NAPA — Bureau of Reclamation officials say that visitors to Lake Berryessa will find recreational opportunities there in 2013, despite the uncertainty surrounding most of the lake’s resorts.
To be certain, the opportunities won’t be as plentiful as several years ago. Then all seven resorts along the lake’s 160-mile shoreline were open and at full strength.
The bureau decided in 2006 to take a different direction with the resorts, which included tearing down all the facilities at several of them and starting from scratch. It chose Arizona-based Pensus in 2010 to renovate and operate six of the resorts.
But the agency announced last week that it has terminated the contract with Pensus, leaving the transition in flux before it hit its stride. The planned new hotels, marinas, cottages, restaurants and other features have yet to be built.
Mid-Pacific Regional Director Donald Glaser came to Napa Valley College on Tuesday to explain the decision to terminate the Pensus contract and explain what that means for the lake’s recreation future in 2013.
“For this year, it was the most important decision I had to make,” he told about 30 people during the second of three public forums on the topic.
Pensus ran five of the Lake Berryessa resorts since 2010 and these are without water and electricity. It was to take over a sixth, Markley Cove, next year. Markley Cove still has all of its recreation facilities. A seventh resort, Pleasure Cove Marina, is run by Forever Resorts under a long-term contract and retains all of its facilities.
Lake Berryessa Park Manager Jeff Laird said that the bureau on Monday began running three of the former Pensus resorts for day use. These had the pre-Pensus names of Steele Park, Spanish Flat and Putah Creek. It will try to bring in concessionaires with interim contracts to run these three resorts in the spring and summer, he said.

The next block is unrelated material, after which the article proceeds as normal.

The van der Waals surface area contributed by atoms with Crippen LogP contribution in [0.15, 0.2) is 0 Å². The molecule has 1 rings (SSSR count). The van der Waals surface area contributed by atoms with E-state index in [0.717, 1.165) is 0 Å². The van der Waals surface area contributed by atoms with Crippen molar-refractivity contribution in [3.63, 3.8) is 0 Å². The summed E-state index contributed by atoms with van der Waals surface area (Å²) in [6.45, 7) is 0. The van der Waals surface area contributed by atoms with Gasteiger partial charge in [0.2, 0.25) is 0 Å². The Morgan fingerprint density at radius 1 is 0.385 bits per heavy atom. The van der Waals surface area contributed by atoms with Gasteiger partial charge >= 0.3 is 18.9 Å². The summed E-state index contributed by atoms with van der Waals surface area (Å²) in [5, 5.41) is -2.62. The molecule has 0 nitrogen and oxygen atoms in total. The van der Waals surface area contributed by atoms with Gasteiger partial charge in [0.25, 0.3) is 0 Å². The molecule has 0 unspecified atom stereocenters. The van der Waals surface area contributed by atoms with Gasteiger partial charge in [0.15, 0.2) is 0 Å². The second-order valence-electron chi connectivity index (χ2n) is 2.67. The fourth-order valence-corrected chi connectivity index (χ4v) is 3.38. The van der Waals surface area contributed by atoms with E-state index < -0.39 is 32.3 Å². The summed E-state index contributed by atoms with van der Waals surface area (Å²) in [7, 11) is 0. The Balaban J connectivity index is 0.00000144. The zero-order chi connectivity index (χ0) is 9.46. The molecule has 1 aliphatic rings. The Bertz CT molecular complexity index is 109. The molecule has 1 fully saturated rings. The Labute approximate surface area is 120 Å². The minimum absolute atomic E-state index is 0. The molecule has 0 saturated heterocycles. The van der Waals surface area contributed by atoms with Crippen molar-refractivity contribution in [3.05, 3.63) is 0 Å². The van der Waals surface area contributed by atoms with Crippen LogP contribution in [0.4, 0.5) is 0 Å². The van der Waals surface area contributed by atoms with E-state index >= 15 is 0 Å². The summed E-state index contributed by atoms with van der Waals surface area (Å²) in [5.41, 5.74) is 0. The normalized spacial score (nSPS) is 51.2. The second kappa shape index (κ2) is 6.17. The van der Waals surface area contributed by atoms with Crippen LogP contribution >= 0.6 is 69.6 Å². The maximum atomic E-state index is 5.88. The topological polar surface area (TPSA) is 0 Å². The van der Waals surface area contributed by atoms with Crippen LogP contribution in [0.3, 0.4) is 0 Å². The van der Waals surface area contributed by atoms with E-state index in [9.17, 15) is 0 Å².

Two of the former Pensus resorts, Rancho Monticello and Berryessa Marina, will remain closed for the foreseeable future, Laird said.
Visitors who don’t want the rather rugged resort experience that the three former Pensus resorts will offer have options. Markley Cove has a marina, launching, a retail store and overnight lodging. Pleasure Cove has tent and RV camping, a marina, retail store and overnight lodging, bureau officials said.
Glaser said he terminated the contract with Pensus because Pensus failed to meet the standards and timelines stipulated in the contract.
For the long-term operation of the former Pensus resorts, the bureau will put the contracts out to bid again. Glaser said this time around the agency will establish a public advisory forum, something it intended to do in 2006, but never did, he said.
“In hindsight, it would have been the best thing we could have done,” he said.
Georgi Ffinch of Pensus last week referred to a press release for the company’s comments on the contract termination. The company is still evaluating its next step, she said. It can appeal Glaser’s decision to a Department of Interior appeals office.
The press release said the bureau’s “continuing gross mismanagement of visitors services at the lake” doesn’t serve the interests of the local community and the public. It said the bureau has proven to be neither a willing or constructive partner in working with Pensus or any private entity.
Reach Barry Eberling at 427-6929 or firstname.lastname@example.org. Follow him on Twitter at www.twitter.com/beberlingdr.